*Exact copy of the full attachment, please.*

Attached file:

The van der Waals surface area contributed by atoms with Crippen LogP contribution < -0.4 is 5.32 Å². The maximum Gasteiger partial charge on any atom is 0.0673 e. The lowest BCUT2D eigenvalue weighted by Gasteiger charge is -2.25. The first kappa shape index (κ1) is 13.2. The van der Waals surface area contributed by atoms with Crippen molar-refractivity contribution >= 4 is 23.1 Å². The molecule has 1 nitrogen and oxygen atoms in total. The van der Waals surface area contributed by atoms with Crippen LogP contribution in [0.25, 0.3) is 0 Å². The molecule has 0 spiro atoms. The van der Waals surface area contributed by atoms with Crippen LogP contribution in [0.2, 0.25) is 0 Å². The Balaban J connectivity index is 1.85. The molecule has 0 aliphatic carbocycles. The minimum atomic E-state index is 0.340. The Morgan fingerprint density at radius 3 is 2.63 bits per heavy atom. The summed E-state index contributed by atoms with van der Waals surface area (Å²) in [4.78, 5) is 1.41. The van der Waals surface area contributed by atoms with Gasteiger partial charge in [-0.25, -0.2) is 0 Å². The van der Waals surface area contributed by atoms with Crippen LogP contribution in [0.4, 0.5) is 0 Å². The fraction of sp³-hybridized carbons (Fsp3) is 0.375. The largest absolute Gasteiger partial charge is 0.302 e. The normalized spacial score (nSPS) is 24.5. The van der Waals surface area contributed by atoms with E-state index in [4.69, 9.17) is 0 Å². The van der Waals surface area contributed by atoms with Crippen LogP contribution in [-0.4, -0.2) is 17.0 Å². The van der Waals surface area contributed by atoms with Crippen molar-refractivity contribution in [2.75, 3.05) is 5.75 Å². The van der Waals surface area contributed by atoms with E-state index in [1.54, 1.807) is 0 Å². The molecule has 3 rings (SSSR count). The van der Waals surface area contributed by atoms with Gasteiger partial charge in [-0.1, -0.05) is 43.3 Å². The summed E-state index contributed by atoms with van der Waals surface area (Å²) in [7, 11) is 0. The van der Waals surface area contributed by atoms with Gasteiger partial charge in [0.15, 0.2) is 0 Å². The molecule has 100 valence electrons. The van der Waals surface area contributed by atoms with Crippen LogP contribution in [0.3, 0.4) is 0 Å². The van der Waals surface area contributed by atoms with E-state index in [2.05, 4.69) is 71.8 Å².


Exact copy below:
The van der Waals surface area contributed by atoms with Crippen LogP contribution < -0.4 is 5.32 Å². The maximum Gasteiger partial charge on any atom is 0.0673 e. The lowest BCUT2D eigenvalue weighted by Gasteiger charge is -2.25. The first kappa shape index (κ1) is 13.2. The van der Waals surface area contributed by atoms with Crippen molar-refractivity contribution >= 4 is 23.1 Å². The molecule has 1 nitrogen and oxygen atoms in total. The van der Waals surface area contributed by atoms with Crippen LogP contribution in [0.25, 0.3) is 0 Å². The molecule has 0 spiro atoms. The van der Waals surface area contributed by atoms with Crippen LogP contribution in [0.2, 0.25) is 0 Å². The Balaban J connectivity index is 1.85. The molecule has 0 aliphatic carbocycles. The minimum atomic E-state index is 0.340. The Morgan fingerprint density at radius 3 is 2.63 bits per heavy atom. The summed E-state index contributed by atoms with van der Waals surface area (Å²) in [4.78, 5) is 1.41. The van der Waals surface area contributed by atoms with Gasteiger partial charge in [-0.25, -0.2) is 0 Å². The van der Waals surface area contributed by atoms with Crippen LogP contribution in [0.4, 0.5) is 0 Å². The fraction of sp³-hybridized carbons (Fsp3) is 0.375. The largest absolute Gasteiger partial charge is 0.302 e. The normalized spacial score (nSPS) is 24.5. The van der Waals surface area contributed by atoms with E-state index in [4.69, 9.17) is 0 Å². The van der Waals surface area contributed by atoms with Crippen LogP contribution in [-0.4, -0.2) is 17.0 Å². The van der Waals surface area contributed by atoms with Crippen molar-refractivity contribution in [2.75, 3.05) is 5.75 Å². The van der Waals surface area contributed by atoms with E-state index in [1.54, 1.807) is 0 Å². The molecule has 3 rings (SSSR count). The van der Waals surface area contributed by atoms with Gasteiger partial charge in [-0.1, -0.05) is 43.3 Å². The summed E-state index contributed by atoms with van der Waals surface area (Å²) in [7, 11) is 0. The van der Waals surface area contributed by atoms with Gasteiger partial charge in [0.15, 0.2) is 0 Å². The molecule has 100 valence electrons. The van der Waals surface area contributed by atoms with Crippen LogP contribution in [0.3, 0.4) is 0 Å². The van der Waals surface area contributed by atoms with E-state index in [2.05, 4.69) is 71.8 Å².